Dynamic expression of tyrosine hydroxylase mRNA and protein in neurons of the striatum and amygdala of mice, and experimental evidence of their multiple embryonic origin
Vicario Andrade, Alba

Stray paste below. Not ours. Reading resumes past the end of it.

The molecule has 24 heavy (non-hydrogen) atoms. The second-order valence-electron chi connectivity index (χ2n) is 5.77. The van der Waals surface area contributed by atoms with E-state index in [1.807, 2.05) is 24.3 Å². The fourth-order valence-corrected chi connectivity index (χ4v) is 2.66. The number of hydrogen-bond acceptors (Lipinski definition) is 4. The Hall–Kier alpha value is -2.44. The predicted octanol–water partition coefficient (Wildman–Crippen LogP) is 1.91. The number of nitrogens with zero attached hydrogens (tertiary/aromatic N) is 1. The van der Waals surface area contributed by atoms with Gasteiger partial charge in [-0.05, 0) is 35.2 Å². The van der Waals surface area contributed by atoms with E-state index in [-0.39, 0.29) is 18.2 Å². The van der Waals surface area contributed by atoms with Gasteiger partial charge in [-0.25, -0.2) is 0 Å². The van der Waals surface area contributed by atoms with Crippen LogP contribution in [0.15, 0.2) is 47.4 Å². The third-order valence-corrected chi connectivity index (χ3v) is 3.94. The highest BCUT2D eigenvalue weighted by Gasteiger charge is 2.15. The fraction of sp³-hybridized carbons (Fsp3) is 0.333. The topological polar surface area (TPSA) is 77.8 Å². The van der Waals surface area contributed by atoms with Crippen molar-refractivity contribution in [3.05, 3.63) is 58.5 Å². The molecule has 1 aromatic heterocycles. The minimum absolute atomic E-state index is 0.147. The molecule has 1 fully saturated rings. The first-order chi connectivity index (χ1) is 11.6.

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Emotional and motivational dysfunctions observed in Parkinson’s disease, schizophrenia, and drug addiction are associated to an alteration of the mesocortical and mesolimbic dopaminergic pathways, which include axons projecting to the prefrontal cortex, the ventral striatum, and the amygdala. Subpopulations of catecholaminergic neurons have been described in the cortex and striatum of several mammals, but the presence of such cells in the adult amygdala is unclear in murine rodents, and in other rodents appears to show variations depending on the species. Moreover, the embryonic origin of telencephalic tyrosine hydroxylase (TH) cells is unknown, which is essential for trying to understand aspects of their evolution, distribution and function. Herein we investigated the expression of TH mRNA and protein in cells of the striatum and amygdala of developing and adult mice, and analyzed the embryonic origin of such cells using in vitro migration assays. Our results showed the presence of TH mRNA and protein expressing cells in the striatum (including nucleus accumbens), central and medial extended amygdala during development, which are persistent in adulthood although they are less numerous, generally show weak mRNA expression, and some appear to lack the protein. Fate mapping analysis showed that these cells include at least two subpopulations with different embryonic origin in either the commissural preoptic area of the subpallium or the supraopto-paraventricular domain of the alar hypothalamus. These data are important for future studies trying to understand the role of catecholamines in modulation of emotion, motivation, and reward.